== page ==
The 77 patients who overexpressed ErbB2 at the 3+ level were analysed for expression levels of p-HER2, EGFR, erbB3, IGF-IR, NDF/Heregulin, and TGF-α as well as activated downstream signals p-ERK and p-AKT (phosphorylated forms of ERK and AKT) and the downstream signal, p-S6 (or phosphorylated S6 ribosomal protein). Representative immunohistochemical results are presented in Figure 1.
Similar to ErbB2, EGFR expression significantly correlated with patient outcome (Table 2 ). Among these Herceptin-treated patients, the percentage of nonprogressing patients was 30% for EGFR-positive patients and 9% for EGFR-negative patients as compared to 23% for the total group of patients. erbB3 is thought to play an important role in downstream erbB signalling in that is has PI-3-Kinase docking sites and forms active heterodimers with the other erbB receptors. Among the 77 patients, 70 of them expressed erbB3. ErbB3 expression did not significantly correlate with patient outcome, p-AKT level or NDF expression although the low number of erbB3 negative patients limits these comparisons in this data set. Interestingly, p-HER2 was only observed in 22% of the patients. Of these, only 23% occurred in patients that were nonprogressors. The expression of other growth factor receptors may mediate patient response as well, either through direct stimulation of downstream pathways or through transactivation of the erbB receptors. We observed high IGF-IR expression in approximately half of the patients. IGF-IR expression alone did not correlate with patient outcome.
We found expression of erbB ligands, including NDF and TGF-α also varied among patients (Table 3 ). Approximately 70% of the patients expressed high levels of NDF while approximately 57% expressed high levels of TGF-α. A significant correlation was observed between NDF levels and patient outcome. A very high proportion of NDF-negative patients progressed (91%) whereas 62% of NDF-positive patients progressed compared to a 70% progression rate in the total patient group. No predictive relationship was observed between TGF-α levels and patient outcome (Table 3). However, the combination of TGF-α or NDF expression and EGFR overexpression did positively correlate with patient outcome (data not shown; P=0.02 and 0.03, respectively).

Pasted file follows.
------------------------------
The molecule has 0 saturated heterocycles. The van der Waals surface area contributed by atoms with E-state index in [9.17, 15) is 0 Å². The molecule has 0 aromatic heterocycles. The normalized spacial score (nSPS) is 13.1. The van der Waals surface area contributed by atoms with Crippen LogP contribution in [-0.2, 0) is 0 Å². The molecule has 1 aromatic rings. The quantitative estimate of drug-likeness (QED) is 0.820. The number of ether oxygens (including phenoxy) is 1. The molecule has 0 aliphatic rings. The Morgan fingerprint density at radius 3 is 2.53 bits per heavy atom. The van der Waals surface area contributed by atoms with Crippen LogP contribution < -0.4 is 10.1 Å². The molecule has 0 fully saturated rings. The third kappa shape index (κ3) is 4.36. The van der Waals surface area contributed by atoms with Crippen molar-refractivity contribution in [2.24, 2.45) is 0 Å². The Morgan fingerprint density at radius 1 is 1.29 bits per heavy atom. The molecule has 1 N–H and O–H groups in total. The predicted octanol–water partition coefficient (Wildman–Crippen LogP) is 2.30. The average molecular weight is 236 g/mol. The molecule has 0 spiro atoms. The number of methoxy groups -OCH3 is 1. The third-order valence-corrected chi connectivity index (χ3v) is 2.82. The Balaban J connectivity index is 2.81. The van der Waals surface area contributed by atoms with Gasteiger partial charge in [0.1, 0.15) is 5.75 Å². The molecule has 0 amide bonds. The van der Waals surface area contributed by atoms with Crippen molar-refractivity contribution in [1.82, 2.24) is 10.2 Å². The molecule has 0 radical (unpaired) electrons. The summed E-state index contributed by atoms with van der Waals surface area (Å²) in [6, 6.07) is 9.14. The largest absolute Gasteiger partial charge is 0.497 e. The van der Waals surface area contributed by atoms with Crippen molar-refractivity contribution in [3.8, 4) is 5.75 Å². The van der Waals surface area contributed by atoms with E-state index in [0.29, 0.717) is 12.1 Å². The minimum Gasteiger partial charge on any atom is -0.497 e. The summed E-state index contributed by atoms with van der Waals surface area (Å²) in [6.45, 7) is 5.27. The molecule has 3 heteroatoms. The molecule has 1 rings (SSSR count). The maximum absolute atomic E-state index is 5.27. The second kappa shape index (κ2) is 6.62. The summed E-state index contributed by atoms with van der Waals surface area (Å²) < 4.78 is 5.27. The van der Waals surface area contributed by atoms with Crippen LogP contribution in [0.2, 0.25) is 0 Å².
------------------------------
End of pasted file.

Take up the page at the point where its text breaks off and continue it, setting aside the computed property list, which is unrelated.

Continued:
The activation of heterodimers of erbB2 with erbB3 and EGFR results in activation of the ERK and PI3K/AKT pathways. Comparison of the levels of activated or phosphorylated ERK alone failed to demonstrate any significant effect of elevated p-ERK levels as a factor for patient outcome. Similarly, AKT activation (p-AKT) or phosphorylation of S6 ribosomal protein alone, which integrates multiple signals through mTOR and p70 S6 kinase, did not significantly correlate with patient outcome.
To increase the predictive power of our analysis, we next considered an analysis in which two or more of these biomarkers were combined to characterise the tumor. In this analysis we found that the combination of low EGFR expression and high ERK activation significantly predicted a poor outcome (Table 4 ). A comparison combining high EGFR and high p-AKT predicted a poor patient outcome as well (18 vs 38% for patients with low p-AKT levels). The combination of high EGFR and high NDF or TGF-α expression predicted a better outcome compared to patients that had low expression of EGFR and the ligand. For example, while 39% of the patients with high EGFR and NDF expression did not progress, all of the patients with low EGFR and NDF expression progressed (Table 4) compared to 23% nonprogressors in the total patient group.
The combination of low IGF-IR expression and high S6 ribosomal protein phosphorylation gave a favorable patient response outcome (67% nonprogressors, Table 4). This compares to patients with high IGF-IR expression and high S6 ribosomal protein phosphorylation, 8% of who were nonprogressors. The best combination of markers for the prediction of patient response was NDF, IGF-IR and p-S6 (Table 5 ). All of the patients who had high NDF expression, low IGF-IR expression and high S6 phosphorylation had stable disease or were disease free (however, the number of patients in this category was only seven). In comparison, all of the patients who had low NDF expression and high IGF-IR expression progressed, regardless of S6 status (Table 5). In patients with high NDF and EGFR expression levels, phosphorylation of ERK correlated with a difference in progression from 28% (high p-ERK) to 54% (low p-ERK; Table 5). Similarly, those patients with low levels of p-AKT with any other combination of biomarkers that includes the expression of NDF, did better than those that overexpress this protein (results not shown). Taken together, our data show that ErbB2 together with its ligand and other erbB receptors and ligands as well as other growth factor receptors play a role in Herceptin response. Importantly, analysis of a select combination of these proteins correlated with progression rates that varied from 0 to 100%. Therefore, these data suggest that the use of a defined set of markers may accurately predict progression. For comparison, the ‘a priori’ level of prediction of progression, without the use of these biomarkers, ranged from 63 to 79%